scheduleAlarm();
    }
    ...
}

This is simply boilerplate code to get the activity running in addition to a single custom method call. The method call scheduleAlarm() is what will initiate the AlarmManager event.

Now moving on to the real code behind scheduleAlarm:

AlarmManager manager = (AlarmManager) getSystemService(Context.ALARM_SERVICE);

This requests the AlarmManager service from the Android System. It runs on any application or base context and returns an object to be casted into AlarmManager.

PendingIntent pending = PendingIntent.getBroadcast(this, 0, new Intent(this, AlarmReceiver.class), 0);

This creates a PendingIntent to be triggered by the AlarmManager. It takes any application or base context to create the internal Intent and wrapping PendingIntent. *Note: this launches our custom BroadcastReceiver, AlarmReceiver, explicitly. Because of this, there is less work required in the AndroidManifest.xml file.

manager.set(AlarmManager.RTC_WAKEUP, System.currentTimeMillis() + 5 * 1000, pending);

This schedules the PendingIntent to be launched by the AlarmManager. AlarmManager.RTC_WAKEUP signifies that we are providing a Unix Time long value for the time that the alarm will be triggered. In addition, the WAKEUP portion tells AlarmManager that even if the device is asleep, trigger this event. System.currentTimeMillis() + 5 * 1000 is used to calculate the Unix Time long value for when to trigger the event: the current time + 20 seconds. pending is the PendingIntent that we want AlarmManager to launch.

To quickly get the cancelAlarm out of the way, everything is the same accept for this line:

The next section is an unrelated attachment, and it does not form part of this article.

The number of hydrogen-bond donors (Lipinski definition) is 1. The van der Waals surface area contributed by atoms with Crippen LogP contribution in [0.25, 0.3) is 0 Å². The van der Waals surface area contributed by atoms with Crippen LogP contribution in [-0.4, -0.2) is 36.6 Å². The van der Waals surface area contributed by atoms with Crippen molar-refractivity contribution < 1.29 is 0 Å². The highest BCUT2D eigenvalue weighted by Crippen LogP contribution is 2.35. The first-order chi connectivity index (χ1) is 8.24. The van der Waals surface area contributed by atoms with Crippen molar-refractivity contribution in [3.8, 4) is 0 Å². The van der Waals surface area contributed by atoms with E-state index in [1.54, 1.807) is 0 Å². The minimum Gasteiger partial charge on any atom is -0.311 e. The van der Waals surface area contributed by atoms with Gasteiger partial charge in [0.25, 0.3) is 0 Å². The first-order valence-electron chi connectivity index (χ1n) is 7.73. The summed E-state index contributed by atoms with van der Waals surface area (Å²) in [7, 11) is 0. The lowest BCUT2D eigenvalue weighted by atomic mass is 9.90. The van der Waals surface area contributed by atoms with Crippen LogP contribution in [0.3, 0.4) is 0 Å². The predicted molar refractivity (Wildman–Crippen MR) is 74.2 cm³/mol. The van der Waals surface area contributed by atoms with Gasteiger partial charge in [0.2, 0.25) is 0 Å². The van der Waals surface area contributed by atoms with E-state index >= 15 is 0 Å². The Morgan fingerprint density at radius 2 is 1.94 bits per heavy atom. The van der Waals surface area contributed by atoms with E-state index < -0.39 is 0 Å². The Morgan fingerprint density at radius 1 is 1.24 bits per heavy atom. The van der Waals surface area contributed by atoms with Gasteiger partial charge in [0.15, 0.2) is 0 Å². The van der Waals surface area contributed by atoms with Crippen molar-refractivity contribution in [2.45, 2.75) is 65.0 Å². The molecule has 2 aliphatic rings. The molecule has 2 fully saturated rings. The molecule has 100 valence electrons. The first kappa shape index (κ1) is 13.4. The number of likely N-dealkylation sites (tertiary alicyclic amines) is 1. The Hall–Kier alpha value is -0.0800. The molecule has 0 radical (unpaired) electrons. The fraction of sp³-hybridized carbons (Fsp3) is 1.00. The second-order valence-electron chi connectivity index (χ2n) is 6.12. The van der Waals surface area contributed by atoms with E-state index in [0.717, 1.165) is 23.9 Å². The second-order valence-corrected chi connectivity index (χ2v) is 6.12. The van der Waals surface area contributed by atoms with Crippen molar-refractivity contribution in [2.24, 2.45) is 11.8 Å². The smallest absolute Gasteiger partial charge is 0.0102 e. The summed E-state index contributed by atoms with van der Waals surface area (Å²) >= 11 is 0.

manager.cancel(pending);

Fortunately, this line is simple. All it does is cancel any events that are set to launch PendingIntents equal to the supplied one (as decided by Intent.filterEquals).

Now we shall setup the BroadcastReceiver to handle this alarm event:

public class AlarmReceiver extends BroadcastReceiver {
    /* Receives scheduled Alarm intents */
    public void onReceive(Context context, Intent intent) {
        /* Show a success toast*/
        Toast.makeText(context, "Howdy partner", Toast.LENGTH_SHORT);
        /* Launch the MainActivity, just for fun */
        context.startActivity(new Intent(context, MainActivity.class));
    }
}

Once again, break it down:

public class AlarmReceiver extends BroadcastReceiver {
    /* Receives scheduled Alarm intents */
    public void onReceive(Context context, Intent intent) {
        ...
    }
}

This code is the basic boilerplate code for any BroadcastReceiver. We create our own class that extends BroadcastReceiver and implements onReceive. onReceive is the meat-and-potatoes of any BroadcastReceiver: it is the code that gets called when the broadcast is received. Any logic run by a BroadcastReceiver should go here.

Toast.makeText(context, "Howdy partner", Toast.LENGTH_SHORT);

This is simply to show that BroadcastReceivers run their code on the Main UI Thread. This is important because you cannot run long operations directly in a BroadcastReceiver, you must use a Handler, AsyncTask or Service instead.